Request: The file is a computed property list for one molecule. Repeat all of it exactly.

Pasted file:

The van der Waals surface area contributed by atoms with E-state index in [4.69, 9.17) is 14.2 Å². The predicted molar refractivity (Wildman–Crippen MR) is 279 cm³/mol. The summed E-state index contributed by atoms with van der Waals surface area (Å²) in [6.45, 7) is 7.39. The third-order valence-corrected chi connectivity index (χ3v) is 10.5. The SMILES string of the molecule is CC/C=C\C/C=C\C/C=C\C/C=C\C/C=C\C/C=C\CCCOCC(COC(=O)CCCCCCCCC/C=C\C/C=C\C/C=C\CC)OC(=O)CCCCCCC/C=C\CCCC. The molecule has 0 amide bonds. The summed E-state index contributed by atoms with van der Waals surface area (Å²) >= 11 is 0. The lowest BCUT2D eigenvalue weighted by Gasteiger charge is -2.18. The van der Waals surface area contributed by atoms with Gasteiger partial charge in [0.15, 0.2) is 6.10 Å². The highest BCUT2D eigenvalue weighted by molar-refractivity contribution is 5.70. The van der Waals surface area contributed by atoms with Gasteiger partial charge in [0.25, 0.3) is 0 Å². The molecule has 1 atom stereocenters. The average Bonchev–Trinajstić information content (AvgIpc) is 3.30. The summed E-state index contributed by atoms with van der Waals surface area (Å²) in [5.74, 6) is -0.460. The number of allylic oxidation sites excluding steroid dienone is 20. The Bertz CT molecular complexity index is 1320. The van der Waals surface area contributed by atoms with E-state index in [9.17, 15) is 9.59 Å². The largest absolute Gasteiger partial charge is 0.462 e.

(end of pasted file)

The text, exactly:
The van der Waals surface area contributed by atoms with E-state index in [4.69, 9.17) is 14.2 Å². The predicted molar refractivity (Wildman–Crippen MR) is 279 cm³/mol. The summed E-state index contributed by atoms with van der Waals surface area (Å²) in [6.45, 7) is 7.39. The third-order valence-corrected chi connectivity index (χ3v) is 10.5. The SMILES string of the molecule is CC/C=C\C/C=C\C/C=C\C/C=C\C/C=C\C/C=C\CCCOCC(COC(=O)CCCCCCCCC/C=C\C/C=C\C/C=C\CC)OC(=O)CCCCCCC/C=C\CCCC. The molecule has 0 amide bonds. The summed E-state index contributed by atoms with van der Waals surface area (Å²) >= 11 is 0. The lowest BCUT2D eigenvalue weighted by Gasteiger charge is -2.18. The van der Waals surface area contributed by atoms with Gasteiger partial charge in [0.15, 0.2) is 6.10 Å². The highest BCUT2D eigenvalue weighted by molar-refractivity contribution is 5.70. The van der Waals surface area contributed by atoms with Gasteiger partial charge in [0.25, 0.3) is 0 Å². The molecule has 1 atom stereocenters. The average Bonchev–Trinajstić information content (AvgIpc) is 3.30. The summed E-state index contributed by atoms with van der Waals surface area (Å²) in [5.74, 6) is -0.460. The number of allylic oxidation sites excluding steroid dienone is 20. The Bertz CT molecular complexity index is 1320. The van der Waals surface area contributed by atoms with E-state index in [9.17, 15) is 9.59 Å². The largest absolute Gasteiger partial charge is 0.462 e.